This Week in New Haven (October 29 – November 4)

A fter weeks of buildup, Halloween’s here, and so is something scarier: the end of Daylight Saving Time, when, in a blink, our receding afternoons lose a whole hour of light.

Monday, October 29
If today’s 11:40 a.m. talk in room 4430 of the Yale School of Management is half as illuminating as it’s billed—“an insider’s groundbreaking investigation of how the global elite’s efforts to ‘change the world’ preserve the status quo and obscure their role in causing the problems they later seek to solve”—than it’s well worth attending. In the talk, titled “Winners Take All” after his book of the same name and moderated by Maurice R. Greenberg Fellow Sultan Sooud Al Qassemi, “former New York Times columnist Anand Giridharadas takes us into the inner sanctums of a new gilded age, where the rich and powerful fight for equality and justice any way they can—except ways that threaten the social order and their position atop it. We see how they rebrand themselves as saviors of the poor; how they lavishly reward “thought leaders” who redefine “change” in winner-friendly ways; and how they constantly seek to do more good, but never less harm.” Free.

sponsored by

New Haven Symphony Orchestra presents Carmina Burana

Tuesday, October 30
’member?—a tribute band with a rotating lineup and a new retro theme for each of its free biweekly shows at Pacific Standard Tavern (212 Crown St, New Haven)—is performing “an array of handpicked spooky songs and jams” in honor of Halloween tomorrow. The live music starts at 10 p.m. while DJ Doey Joey hits the decks at 8.

Wednesday, October 31 – Halloween
From 4 p.m. to closing time at 1 a.m., Ordinary (990 Chapel St, New Haven; 203-907-0238) presents a Mario Kart Halloween party featuring themed cocktails and, it seems, old-school matches of Mario Kart 64. No cover.

At 5:30, the Ely Center of Contemporary Art (51 Trumbull St, New Haven) hosts a Halloween Sound Performance, with “food, candy and drinks… provided” and costumes encouraged. Free.

At Coogan Pavilion, whose driveway is basically an extension of Fitch Street that enters Edgewood Park, a family-friendly Trunk or Treat—a free and “safe event where your kids can come and get candy”—lasts from 6 to 8. “There will be a haunted trail put together by the park rangers, movies… playing at the skate park, arts and crafts with our activity bus, music by a DJ, [a] costume contest and all of the decorated trunks!”

At 9, The State House (310 State St, New Haven) is throwing a “goth dance party for All Hallows’ Eve” powered by DJs Mordecai and F.Esther with their “grim gothic and post-punk classics” and the “newest of tenebrous darkwave grooves.” No cover.

Thursday, November 1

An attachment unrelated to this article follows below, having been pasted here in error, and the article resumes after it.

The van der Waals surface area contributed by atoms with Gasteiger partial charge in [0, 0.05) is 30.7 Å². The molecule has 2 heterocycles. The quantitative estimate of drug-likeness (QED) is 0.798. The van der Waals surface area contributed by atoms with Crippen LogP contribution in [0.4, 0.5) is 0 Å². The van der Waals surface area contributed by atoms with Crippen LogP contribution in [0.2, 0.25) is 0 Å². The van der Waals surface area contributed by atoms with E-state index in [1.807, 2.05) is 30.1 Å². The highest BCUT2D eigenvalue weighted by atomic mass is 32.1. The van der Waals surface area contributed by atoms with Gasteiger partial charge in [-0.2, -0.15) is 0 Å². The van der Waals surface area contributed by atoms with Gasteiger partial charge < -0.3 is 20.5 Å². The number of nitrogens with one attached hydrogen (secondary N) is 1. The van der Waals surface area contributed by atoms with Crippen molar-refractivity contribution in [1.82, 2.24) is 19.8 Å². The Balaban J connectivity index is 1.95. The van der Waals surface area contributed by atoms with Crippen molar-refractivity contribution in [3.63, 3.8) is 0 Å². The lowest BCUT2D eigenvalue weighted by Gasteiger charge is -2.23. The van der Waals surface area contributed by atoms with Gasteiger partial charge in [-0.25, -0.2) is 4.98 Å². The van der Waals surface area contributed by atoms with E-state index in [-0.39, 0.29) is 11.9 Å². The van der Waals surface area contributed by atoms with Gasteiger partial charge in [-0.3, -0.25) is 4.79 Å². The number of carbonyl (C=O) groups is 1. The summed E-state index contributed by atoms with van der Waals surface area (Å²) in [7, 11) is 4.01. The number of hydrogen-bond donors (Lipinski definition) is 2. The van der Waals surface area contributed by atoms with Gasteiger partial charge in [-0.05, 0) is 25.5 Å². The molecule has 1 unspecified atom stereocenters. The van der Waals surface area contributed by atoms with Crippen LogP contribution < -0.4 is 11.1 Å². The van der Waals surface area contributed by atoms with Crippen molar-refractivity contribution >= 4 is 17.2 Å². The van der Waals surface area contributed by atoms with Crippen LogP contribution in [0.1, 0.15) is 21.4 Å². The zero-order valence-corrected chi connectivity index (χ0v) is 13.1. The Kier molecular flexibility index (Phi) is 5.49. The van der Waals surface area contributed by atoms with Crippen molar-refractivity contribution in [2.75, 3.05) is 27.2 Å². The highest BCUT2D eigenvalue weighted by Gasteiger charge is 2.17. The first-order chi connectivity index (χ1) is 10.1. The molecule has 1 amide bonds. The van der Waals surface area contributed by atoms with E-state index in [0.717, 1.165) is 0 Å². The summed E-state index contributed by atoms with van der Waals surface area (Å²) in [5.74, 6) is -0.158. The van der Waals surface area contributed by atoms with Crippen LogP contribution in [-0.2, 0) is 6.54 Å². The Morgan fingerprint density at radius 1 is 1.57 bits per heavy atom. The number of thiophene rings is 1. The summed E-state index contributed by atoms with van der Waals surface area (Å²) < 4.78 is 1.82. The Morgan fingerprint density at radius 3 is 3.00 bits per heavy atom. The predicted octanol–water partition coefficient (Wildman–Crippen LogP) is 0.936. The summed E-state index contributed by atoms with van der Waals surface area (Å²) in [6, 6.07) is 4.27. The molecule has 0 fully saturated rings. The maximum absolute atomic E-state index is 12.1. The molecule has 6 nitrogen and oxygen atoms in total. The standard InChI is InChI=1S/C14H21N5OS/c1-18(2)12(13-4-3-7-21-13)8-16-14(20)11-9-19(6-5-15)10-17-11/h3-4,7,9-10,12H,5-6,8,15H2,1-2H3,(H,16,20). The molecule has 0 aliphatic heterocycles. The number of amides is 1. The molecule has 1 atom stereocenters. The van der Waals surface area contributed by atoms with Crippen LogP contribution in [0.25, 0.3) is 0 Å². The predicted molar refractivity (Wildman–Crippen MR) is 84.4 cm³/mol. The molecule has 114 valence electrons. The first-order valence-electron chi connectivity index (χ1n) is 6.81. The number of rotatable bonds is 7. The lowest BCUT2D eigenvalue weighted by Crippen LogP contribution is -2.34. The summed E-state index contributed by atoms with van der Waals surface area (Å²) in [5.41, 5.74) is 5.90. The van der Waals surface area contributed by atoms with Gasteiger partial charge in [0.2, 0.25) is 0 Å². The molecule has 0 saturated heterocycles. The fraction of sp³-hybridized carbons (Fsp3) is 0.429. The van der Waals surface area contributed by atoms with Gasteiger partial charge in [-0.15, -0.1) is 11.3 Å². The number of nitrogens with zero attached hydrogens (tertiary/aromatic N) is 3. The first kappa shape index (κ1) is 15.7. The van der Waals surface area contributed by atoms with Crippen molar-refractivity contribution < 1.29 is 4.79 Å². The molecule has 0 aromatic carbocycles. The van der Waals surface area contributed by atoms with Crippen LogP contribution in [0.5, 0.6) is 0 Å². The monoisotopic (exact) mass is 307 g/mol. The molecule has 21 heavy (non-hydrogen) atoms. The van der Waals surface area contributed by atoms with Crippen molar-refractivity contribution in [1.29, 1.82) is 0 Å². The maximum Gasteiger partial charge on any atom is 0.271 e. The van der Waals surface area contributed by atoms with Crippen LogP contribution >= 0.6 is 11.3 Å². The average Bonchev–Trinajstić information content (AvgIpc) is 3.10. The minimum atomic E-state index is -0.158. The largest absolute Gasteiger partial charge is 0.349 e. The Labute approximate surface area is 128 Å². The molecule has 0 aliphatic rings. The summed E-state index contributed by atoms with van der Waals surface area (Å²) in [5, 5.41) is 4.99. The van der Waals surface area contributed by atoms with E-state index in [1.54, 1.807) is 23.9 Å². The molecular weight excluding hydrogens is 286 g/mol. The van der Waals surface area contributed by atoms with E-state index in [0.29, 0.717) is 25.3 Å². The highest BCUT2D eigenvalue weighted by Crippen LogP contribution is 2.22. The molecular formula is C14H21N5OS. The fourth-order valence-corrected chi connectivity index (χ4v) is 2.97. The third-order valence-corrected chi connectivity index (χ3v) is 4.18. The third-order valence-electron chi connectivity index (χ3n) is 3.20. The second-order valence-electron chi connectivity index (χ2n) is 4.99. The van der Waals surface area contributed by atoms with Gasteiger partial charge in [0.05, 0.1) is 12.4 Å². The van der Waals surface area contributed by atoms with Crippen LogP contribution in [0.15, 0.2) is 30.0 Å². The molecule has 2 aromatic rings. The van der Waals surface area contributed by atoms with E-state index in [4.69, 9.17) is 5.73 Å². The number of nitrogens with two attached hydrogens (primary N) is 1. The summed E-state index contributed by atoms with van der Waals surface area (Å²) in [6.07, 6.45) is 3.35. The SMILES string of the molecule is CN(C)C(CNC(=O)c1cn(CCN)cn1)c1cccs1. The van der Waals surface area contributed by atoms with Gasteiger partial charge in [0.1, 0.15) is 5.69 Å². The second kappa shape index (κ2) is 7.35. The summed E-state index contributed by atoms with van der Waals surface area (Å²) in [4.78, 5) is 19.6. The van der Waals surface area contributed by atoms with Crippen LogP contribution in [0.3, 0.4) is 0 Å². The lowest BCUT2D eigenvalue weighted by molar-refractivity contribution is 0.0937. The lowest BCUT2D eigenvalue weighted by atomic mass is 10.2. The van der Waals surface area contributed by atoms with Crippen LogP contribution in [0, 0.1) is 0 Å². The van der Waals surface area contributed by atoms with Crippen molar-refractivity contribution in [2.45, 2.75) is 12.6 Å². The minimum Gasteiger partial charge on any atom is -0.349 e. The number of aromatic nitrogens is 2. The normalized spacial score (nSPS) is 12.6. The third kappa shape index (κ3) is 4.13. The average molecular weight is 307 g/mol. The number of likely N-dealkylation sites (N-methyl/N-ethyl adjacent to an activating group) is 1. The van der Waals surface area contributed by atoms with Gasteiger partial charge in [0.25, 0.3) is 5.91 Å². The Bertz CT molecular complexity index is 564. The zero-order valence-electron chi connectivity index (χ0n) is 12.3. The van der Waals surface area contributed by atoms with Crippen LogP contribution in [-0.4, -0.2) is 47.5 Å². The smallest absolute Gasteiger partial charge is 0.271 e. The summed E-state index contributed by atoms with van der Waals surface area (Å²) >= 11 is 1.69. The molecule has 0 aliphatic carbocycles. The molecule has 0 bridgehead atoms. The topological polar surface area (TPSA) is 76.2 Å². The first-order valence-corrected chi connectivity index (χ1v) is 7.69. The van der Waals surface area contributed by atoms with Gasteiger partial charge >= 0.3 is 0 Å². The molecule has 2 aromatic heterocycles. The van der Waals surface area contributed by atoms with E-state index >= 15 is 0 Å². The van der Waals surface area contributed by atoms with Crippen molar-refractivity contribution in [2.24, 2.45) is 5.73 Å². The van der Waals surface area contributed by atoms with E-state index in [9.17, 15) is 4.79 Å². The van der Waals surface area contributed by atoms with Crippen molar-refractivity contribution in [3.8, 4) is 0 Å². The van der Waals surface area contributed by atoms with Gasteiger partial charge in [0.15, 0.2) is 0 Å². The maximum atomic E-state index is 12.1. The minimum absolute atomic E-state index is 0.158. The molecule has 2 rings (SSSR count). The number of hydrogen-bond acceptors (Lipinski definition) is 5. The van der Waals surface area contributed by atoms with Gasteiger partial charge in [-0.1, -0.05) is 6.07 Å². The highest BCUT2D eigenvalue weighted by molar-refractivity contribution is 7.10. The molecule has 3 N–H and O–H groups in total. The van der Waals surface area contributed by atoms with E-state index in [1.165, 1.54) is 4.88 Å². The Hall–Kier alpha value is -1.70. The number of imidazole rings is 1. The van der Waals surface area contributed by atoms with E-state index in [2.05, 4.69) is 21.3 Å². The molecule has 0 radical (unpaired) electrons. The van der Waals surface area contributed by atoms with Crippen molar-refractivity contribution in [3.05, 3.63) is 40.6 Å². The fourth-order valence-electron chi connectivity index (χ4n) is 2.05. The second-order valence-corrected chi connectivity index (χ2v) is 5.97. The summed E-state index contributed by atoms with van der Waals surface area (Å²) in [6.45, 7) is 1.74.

White House reporter for American Urban Radio Networks April Ryan—who’s also a CNN analyst and a multi-book author—is “the only black female reporter covering urban issues from the White House,” which she’s done since Bill Clinton was president. You can hear her speak at 4 p.m. in Linsly-Chittenden Hall (63 High St, New Haven), where she’s conversing with Yale’s secretary and vice president for student life Kimberly Goff-Crews before “join[ing] students in a panel discussion.” Free.

Friday, November 2
Wine On9 invites attendees to “explore downtown New Haven’s historic 9th Square neighborhood” with a wine and food crawl traversing “bars, shops, libraries and more” from 6 to 8 p.m. Part of that “more” is Baobab Tree Studios (71 Orange St, New Haven), a multimedia production hub where registrants—tickets cost $15 in advance or $18 at the door, with a $5 designated driver option—check in to get a wine glass and a map.

Saturday, November 3
Two radically different visions of the guitar arrive on the same day. First, at 2 p.m., Tariq Harb, “one of the leading classical guitarists of his generation,” performs a solo show at the Palestine Museum US (1764 Litchfield Tpke, Woodbridge). $30.

Later, topping a bill at The State House (310 State St, New Haven) that starts at 8 p.m., “Sonic Youth founder Thurston Moore”—along with trio-mates James Sedwards and Steve Shelley—“will present new extended instrumental compositions focusing on the 12-string electric guitar,” hoping to “incinerate and levitate” via themes of “noise, beauty, action, fire and love.” $18.

Sunday, November 4 – End of Daylight Saving Time
Our clocks turn back at 2 a.m. Meanwhile, like an archetypal horror villain, Halloween 2018 just refuses to die. Extending the fun—and the shelf life of your costume—is the Edgewood Skatepark Fall Halloween Jam. Located behind Coogan Pavilion at Fitch and Whalley, organizers promise BMX, skate and costume contests, plus a live DJ, raffle prizes and food vendors. The timing is a bit uncertain; the event page says 11 a.m. to 3 p.m., while the flyer says noon to 4.

Written and photographed by Dan Mims. Readers are encouraged to verify times, locations and prices before attending events.

Tags: , , , , , , , , , , , , , , , , , , , , , , , , ,

Dan has worked for a couple of major media companies, but he likes Daily Nutmeg best. As DN’s editor, he writes, photographs, edits and otherwise shepherds ideas into fully realized feature stories, helped very much by a small team of dedicated contributors.

Leave a Reply